Many of Savage’s rifles now include their patented AccuTrigger, and this rifle is no exception. Admittedly, I haven’t used a huge number of aftermarket triggers, so I can’t give you an informed opinion in that direction. I have, however, used my fair share of stock triggers, and the AccuTrigger is light years ahead of what usually comes with a hunting rifle. The pull is smooth, and the break is nice and crisp.

When the silver fin is forward, the gun is cocked and ready to fire.

When the silver fin is forward, the gun is cocked and ready to fire.

When the silver fin is rearward, the action must be cycled before the gun can be fired.

When the silver fin is rearward, the action must be cycled before the gun can be fired.

The trigger is adjustable from 1.5 lbs to 6 lbs, which is light enough for all you match shooter types and heavy enough for anyone concerned about accidental discharge. Though even at its lightest setting, the AccuTrigger features the “Accurelease,” a safety mechanism designed to minimize the chances of accidental discharge if the gun is dropped. The silver fin within the trigger must be completely depressed in order for the gun to fire. As you can see in the pictures, the Accurelease also acts as a cocking indicator—if the silver fin is forward, the gun is cocked and ready to fire as long as a round is in the chamber.

Accuracy

The Savage Hog Hunter is more than just bells and whistles. The thing can shoot, even without the benefit of a bench and a rest.

Savage bills this gun as a hunting rifle, so I wanted to test its accuracy in the field rather than from a bench. I don’t know about you, but I’ve never killed a pig from a gun rest, and a hunting rifle won’t do me any good if it can’t shoot small groups from a bipod. This rifle can do exactly that, and I have no doubt a more experienced rifleman could shoot even smaller groups.

I conducted the test from the prone position at 100 yards using a Caldwell XLA bipod and a Primary Arms 4-14X44mm R-Grid Reticle scope (check back to GunsAmerica soon for the scope review). I mounted the optic using Primary Arms’ “low” scope rings and an Evolution Gun Works 20 MOA rail (the gun doesn’t include a rail). I couldn’t tell you where the cheek rest came from, but it worked for my purposes.

Give this gun a good set of tools, and it’ll do the rest.

Give this gun a good set of tools, and it’ll do the rest.

If you’re at all familiar with these accessories (or you clicked the links), you’ve probably noticed a trend. It’s true—I don’t think getting good performance out of your firearms should cost you an arm and a leg. Notice I said, “good.” If you’re a match shooter, have at it. Squeeze every last millimeter of accuracy out of your $500 scope mount. The rest of us will be over here trying to figure out how to shoot a respectable group and fund the next family vacation.

The good news is that this set up shoots a respectable group. As you can see from the data table, I was able to get sub-MOA accuracy with all but one of the rounds I tested. I shot five to six three-round groups with each load, and the 150 grain PMC X-TAC performed by far the best. I also took it out to 200 yards and shot at a 6” gong, which I had no trouble hitting consistently.

The trigger was crisp and smooth, which let me decide exactly when I wanted to send a round downrange.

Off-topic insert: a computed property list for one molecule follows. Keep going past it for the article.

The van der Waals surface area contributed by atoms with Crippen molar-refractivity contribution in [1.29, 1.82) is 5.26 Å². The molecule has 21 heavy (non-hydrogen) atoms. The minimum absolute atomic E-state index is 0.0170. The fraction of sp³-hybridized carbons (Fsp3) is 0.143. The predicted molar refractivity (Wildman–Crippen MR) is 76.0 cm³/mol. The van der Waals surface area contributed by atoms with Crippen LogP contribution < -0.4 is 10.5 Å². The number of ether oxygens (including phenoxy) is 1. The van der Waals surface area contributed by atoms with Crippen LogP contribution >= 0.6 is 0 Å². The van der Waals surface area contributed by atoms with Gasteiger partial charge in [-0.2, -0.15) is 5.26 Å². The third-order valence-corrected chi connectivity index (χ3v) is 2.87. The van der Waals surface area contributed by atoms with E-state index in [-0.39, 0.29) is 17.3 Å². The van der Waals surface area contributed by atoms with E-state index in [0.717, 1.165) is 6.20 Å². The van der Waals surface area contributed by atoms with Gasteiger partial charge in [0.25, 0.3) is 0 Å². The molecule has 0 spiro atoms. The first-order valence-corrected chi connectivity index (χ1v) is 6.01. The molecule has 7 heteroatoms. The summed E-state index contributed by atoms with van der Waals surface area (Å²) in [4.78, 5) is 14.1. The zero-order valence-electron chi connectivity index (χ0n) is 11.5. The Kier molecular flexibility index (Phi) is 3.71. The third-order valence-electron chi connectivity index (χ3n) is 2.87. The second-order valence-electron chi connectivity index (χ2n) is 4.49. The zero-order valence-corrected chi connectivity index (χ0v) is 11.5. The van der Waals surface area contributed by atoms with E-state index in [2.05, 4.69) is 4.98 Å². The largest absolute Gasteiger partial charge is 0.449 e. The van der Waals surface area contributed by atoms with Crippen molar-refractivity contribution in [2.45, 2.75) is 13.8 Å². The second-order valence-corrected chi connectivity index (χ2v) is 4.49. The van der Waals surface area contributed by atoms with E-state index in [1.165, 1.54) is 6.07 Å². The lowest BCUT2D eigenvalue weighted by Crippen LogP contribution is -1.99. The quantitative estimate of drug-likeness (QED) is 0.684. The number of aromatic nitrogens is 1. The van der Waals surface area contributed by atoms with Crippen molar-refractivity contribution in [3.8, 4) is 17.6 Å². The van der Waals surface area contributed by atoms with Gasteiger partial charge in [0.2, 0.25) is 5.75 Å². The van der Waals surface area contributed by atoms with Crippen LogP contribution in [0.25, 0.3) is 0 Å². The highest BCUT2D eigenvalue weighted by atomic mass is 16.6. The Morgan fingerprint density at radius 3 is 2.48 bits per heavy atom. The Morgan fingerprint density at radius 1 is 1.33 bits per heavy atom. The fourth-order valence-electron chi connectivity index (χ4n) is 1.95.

The trigger was crisp and smooth, which let me decide exactly when I wanted to send a round downrange.

Round selection is important with this gun. If my limited testing is any indication, the 20” barrel has a hard time with heavier-grained bullets, so you’ll want to try several different brands and bullet weights before taking the gun on your next hunt.

I tried not to choose relatively inexpensive loads anyone might pick up at their local gun shop.

I tried to choose relatively inexpensive loads anyone might pick up at their local gun shop.

That being said, I was quite pleased with the gun’s performance. I am by no means a professional rifleman, and I think a super-solid bench rest would bring the group sizes down even more. But, again, this isn’t a target rifle—it’s a hunting rifle, and even my largest groups would have brought down whatever four-legged critter I put in the sights.

Accuracy-Chart-Hog-Hunter

I admit, I shot a few fliers. Not sure where that third Winchester shot went…

I admit, I shot a few fliers. Not sure where that third Winchester shot went…

My best groups with both loads (the additional holes are from my testing the scope’s tracking).

My best groups with both loads (the additional holes are from my testing the scope’s tracking).

The PPU gave me my smallest group, but it wasn’t consistent. Still…check out that group!

The PPU gave me my smallest group, but it wasn’t consistent. Still…check out that group!

The PMC killed it. Every group I shot was sub-MOA. You can also see my three-shot sight-in.

The PMC killed it. Every group I shot was sub-MOA. You can also see my three-shot sight-in.

Possible improvements

By now you probably think I’m on the payroll over at Savage. I do like the gun, but I’m not blind to its faults. The stock, for example, is basically glorified Tupperware. The stock’s forend and the barrel can be squeezed together, and the machine work is a bit rough. The stock is lightweight, which is nice, but it’s low quality. I plan to purchase an aftermarket stock like this one once I locate the necessary funds.

Here’s the normal space between the barrel and the stock…

Here’s the normal space between the barrel and the stock…